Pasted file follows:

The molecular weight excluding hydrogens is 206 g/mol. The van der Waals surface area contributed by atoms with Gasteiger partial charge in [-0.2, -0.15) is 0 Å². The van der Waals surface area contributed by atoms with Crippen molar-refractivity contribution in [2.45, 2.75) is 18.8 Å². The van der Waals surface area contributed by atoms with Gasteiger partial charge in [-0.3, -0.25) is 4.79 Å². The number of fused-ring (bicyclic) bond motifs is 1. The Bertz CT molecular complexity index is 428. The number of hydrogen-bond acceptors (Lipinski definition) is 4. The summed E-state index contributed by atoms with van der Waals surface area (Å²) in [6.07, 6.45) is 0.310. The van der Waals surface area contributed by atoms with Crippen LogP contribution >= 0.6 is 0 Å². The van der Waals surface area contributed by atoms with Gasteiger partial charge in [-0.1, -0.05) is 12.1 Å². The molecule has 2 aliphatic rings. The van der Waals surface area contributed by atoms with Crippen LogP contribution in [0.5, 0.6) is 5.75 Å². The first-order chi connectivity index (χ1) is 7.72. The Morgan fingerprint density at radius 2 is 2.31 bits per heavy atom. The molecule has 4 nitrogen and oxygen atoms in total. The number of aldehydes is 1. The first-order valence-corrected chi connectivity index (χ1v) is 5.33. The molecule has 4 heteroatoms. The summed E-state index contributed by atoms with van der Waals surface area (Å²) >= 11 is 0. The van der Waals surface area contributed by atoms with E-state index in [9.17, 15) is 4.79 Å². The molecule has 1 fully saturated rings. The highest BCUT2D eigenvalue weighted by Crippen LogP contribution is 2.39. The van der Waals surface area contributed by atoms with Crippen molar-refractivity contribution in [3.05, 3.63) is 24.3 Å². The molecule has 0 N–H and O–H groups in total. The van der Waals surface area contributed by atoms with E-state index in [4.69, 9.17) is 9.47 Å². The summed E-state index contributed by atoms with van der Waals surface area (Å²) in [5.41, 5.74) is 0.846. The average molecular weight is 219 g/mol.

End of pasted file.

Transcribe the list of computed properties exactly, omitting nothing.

The molecular weight excluding hydrogens is 206 g/mol. The van der Waals surface area contributed by atoms with Gasteiger partial charge in [-0.2, -0.15) is 0 Å². The van der Waals surface area contributed by atoms with Crippen molar-refractivity contribution in [2.45, 2.75) is 18.8 Å². The van der Waals surface area contributed by atoms with Gasteiger partial charge in [-0.3, -0.25) is 4.79 Å². The number of fused-ring (bicyclic) bond motifs is 1. The Bertz CT molecular complexity index is 428. The number of hydrogen-bond acceptors (Lipinski definition) is 4. The summed E-state index contributed by atoms with van der Waals surface area (Å²) in [6.07, 6.45) is 0.310. The van der Waals surface area contributed by atoms with Crippen LogP contribution >= 0.6 is 0 Å². The van der Waals surface area contributed by atoms with Gasteiger partial charge in [-0.1, -0.05) is 12.1 Å². The molecule has 2 aliphatic rings. The van der Waals surface area contributed by atoms with Crippen LogP contribution in [0.5, 0.6) is 5.75 Å². The first-order chi connectivity index (χ1) is 7.72. The Morgan fingerprint density at radius 2 is 2.31 bits per heavy atom. The molecule has 4 nitrogen and oxygen atoms in total. The number of aldehydes is 1. The first-order valence-corrected chi connectivity index (χ1v) is 5.33. The molecule has 4 heteroatoms. The summed E-state index contributed by atoms with van der Waals surface area (Å²) >= 11 is 0. The van der Waals surface area contributed by atoms with E-state index in [9.17, 15) is 4.79 Å². The molecule has 1 fully saturated rings. The highest BCUT2D eigenvalue weighted by Crippen LogP contribution is 2.39. The van der Waals surface area contributed by atoms with Crippen molar-refractivity contribution in [3.05, 3.63) is 24.3 Å². The molecule has 0 N–H and O–H groups in total. The van der Waals surface area contributed by atoms with E-state index in [4.69, 9.17) is 9.47 Å². The summed E-state index contributed by atoms with van der Waals surface area (Å²) in [5.41, 5.74) is 0.846. The average molecular weight is 219 g/mol.